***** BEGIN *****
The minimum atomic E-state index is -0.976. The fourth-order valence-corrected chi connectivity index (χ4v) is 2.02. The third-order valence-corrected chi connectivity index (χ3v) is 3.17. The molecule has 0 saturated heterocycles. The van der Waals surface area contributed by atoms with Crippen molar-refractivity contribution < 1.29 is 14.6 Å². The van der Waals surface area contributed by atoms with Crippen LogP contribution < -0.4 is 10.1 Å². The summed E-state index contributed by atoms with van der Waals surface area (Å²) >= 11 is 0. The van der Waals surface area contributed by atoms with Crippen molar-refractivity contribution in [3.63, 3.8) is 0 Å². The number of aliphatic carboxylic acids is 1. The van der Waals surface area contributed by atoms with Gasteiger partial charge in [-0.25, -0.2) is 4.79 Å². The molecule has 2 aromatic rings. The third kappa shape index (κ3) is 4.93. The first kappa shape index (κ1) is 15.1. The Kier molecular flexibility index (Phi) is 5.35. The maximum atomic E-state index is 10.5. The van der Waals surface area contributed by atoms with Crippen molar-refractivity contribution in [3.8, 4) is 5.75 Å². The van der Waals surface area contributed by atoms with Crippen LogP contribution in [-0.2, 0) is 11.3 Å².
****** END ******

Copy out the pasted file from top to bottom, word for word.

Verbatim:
The minimum atomic E-state index is -0.976. The fourth-order valence-corrected chi connectivity index (χ4v) is 2.02. The third-order valence-corrected chi connectivity index (χ3v) is 3.17. The molecule has 0 saturated heterocycles. The van der Waals surface area contributed by atoms with Crippen molar-refractivity contribution < 1.29 is 14.6 Å². The van der Waals surface area contributed by atoms with Crippen LogP contribution < -0.4 is 10.1 Å². The summed E-state index contributed by atoms with van der Waals surface area (Å²) >= 11 is 0. The van der Waals surface area contributed by atoms with Crippen molar-refractivity contribution in [3.63, 3.8) is 0 Å². The number of aliphatic carboxylic acids is 1. The van der Waals surface area contributed by atoms with Gasteiger partial charge in [-0.25, -0.2) is 4.79 Å². The molecule has 2 aromatic rings. The third kappa shape index (κ3) is 4.93. The first kappa shape index (κ1) is 15.1. The Kier molecular flexibility index (Phi) is 5.35. The maximum atomic E-state index is 10.5. The van der Waals surface area contributed by atoms with Crippen molar-refractivity contribution in [3.8, 4) is 5.75 Å². The van der Waals surface area contributed by atoms with Crippen LogP contribution in [-0.2, 0) is 11.3 Å².